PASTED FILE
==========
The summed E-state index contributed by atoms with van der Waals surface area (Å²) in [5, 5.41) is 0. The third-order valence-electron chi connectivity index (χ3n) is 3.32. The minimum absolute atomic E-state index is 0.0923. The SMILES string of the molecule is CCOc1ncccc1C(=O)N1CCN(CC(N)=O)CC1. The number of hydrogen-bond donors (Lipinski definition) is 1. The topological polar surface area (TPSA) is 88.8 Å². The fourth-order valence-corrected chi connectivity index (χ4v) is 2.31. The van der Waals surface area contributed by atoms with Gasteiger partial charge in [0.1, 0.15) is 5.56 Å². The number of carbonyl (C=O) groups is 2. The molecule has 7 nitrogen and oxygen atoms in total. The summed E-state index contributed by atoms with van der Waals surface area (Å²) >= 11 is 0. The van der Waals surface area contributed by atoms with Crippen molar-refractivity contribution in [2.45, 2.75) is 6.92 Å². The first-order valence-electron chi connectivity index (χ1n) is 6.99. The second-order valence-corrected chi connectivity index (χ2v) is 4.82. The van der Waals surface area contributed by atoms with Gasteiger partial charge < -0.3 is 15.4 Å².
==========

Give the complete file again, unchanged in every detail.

The summed E-state index contributed by atoms with van der Waals surface area (Å²) in [5, 5.41) is 0. The third-order valence-electron chi connectivity index (χ3n) is 3.32. The minimum absolute atomic E-state index is 0.0923. The SMILES string of the molecule is CCOc1ncccc1C(=O)N1CCN(CC(N)=O)CC1. The number of hydrogen-bond donors (Lipinski definition) is 1. The topological polar surface area (TPSA) is 88.8 Å². The fourth-order valence-corrected chi connectivity index (χ4v) is 2.31. The van der Waals surface area contributed by atoms with Gasteiger partial charge in [0.1, 0.15) is 5.56 Å². The number of carbonyl (C=O) groups is 2. The molecule has 7 nitrogen and oxygen atoms in total. The summed E-state index contributed by atoms with van der Waals surface area (Å²) >= 11 is 0. The van der Waals surface area contributed by atoms with Crippen molar-refractivity contribution in [2.45, 2.75) is 6.92 Å². The first-order valence-electron chi connectivity index (χ1n) is 6.99. The second-order valence-corrected chi connectivity index (χ2v) is 4.82. The van der Waals surface area contributed by atoms with Gasteiger partial charge < -0.3 is 15.4 Å².